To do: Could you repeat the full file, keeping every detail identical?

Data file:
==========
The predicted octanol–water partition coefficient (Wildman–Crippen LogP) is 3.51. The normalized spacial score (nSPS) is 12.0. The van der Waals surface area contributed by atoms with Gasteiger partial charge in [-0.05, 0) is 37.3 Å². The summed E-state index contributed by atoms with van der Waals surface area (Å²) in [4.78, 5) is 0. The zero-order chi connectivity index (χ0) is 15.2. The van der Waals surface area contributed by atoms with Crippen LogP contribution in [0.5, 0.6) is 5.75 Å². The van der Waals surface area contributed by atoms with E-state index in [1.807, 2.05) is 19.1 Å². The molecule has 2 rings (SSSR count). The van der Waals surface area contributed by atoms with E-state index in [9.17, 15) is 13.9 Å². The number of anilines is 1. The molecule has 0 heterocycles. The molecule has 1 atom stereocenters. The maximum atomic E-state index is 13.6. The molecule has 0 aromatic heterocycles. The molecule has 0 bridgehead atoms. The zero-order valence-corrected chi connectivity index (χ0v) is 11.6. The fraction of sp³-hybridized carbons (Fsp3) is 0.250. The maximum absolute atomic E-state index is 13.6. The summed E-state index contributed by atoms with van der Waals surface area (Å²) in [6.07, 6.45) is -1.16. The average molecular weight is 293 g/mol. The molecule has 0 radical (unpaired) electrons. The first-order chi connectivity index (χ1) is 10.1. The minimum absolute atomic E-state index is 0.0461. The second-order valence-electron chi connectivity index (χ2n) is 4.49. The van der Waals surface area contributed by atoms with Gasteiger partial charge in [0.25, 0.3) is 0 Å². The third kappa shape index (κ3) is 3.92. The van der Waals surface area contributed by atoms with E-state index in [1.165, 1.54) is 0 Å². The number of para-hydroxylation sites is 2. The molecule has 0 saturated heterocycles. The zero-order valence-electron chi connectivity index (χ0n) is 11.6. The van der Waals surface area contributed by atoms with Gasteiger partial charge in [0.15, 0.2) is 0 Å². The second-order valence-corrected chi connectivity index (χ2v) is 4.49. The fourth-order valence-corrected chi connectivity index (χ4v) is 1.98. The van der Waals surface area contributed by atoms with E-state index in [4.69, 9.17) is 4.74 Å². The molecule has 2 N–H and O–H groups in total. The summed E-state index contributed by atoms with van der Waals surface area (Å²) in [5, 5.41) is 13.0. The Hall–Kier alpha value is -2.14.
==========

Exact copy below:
The predicted octanol–water partition coefficient (Wildman–Crippen LogP) is 3.51. The normalized spacial score (nSPS) is 12.0. The van der Waals surface area contributed by atoms with Gasteiger partial charge in [-0.05, 0) is 37.3 Å². The summed E-state index contributed by atoms with van der Waals surface area (Å²) in [4.78, 5) is 0. The zero-order chi connectivity index (χ0) is 15.2. The van der Waals surface area contributed by atoms with Crippen LogP contribution in [0.5, 0.6) is 5.75 Å². The van der Waals surface area contributed by atoms with E-state index in [1.807, 2.05) is 19.1 Å². The molecule has 2 rings (SSSR count). The van der Waals surface area contributed by atoms with E-state index in [9.17, 15) is 13.9 Å². The number of anilines is 1. The molecule has 0 heterocycles. The molecule has 1 atom stereocenters. The maximum atomic E-state index is 13.6. The molecule has 0 aromatic heterocycles. The molecule has 0 bridgehead atoms. The zero-order valence-corrected chi connectivity index (χ0v) is 11.6. The fraction of sp³-hybridized carbons (Fsp3) is 0.250. The maximum absolute atomic E-state index is 13.6. The summed E-state index contributed by atoms with van der Waals surface area (Å²) in [6.07, 6.45) is -1.16. The average molecular weight is 293 g/mol. The molecule has 0 radical (unpaired) electrons. The first-order chi connectivity index (χ1) is 10.1. The minimum absolute atomic E-state index is 0.0461. The second-order valence-electron chi connectivity index (χ2n) is 4.49. The van der Waals surface area contributed by atoms with Gasteiger partial charge in [0.25, 0.3) is 0 Å². The third kappa shape index (κ3) is 3.92. The van der Waals surface area contributed by atoms with E-state index in [1.165, 1.54) is 0 Å². The number of para-hydroxylation sites is 2. The molecule has 0 saturated heterocycles. The zero-order valence-electron chi connectivity index (χ0n) is 11.6. The van der Waals surface area contributed by atoms with Gasteiger partial charge in [0.15, 0.2) is 0 Å². The second-order valence-corrected chi connectivity index (χ2v) is 4.49. The fourth-order valence-corrected chi connectivity index (χ4v) is 1.98. The van der Waals surface area contributed by atoms with E-state index in [4.69, 9.17) is 4.74 Å². The molecule has 2 N–H and O–H groups in total. The summed E-state index contributed by atoms with van der Waals surface area (Å²) in [5, 5.41) is 13.0. The Hall–Kier alpha value is -2.14.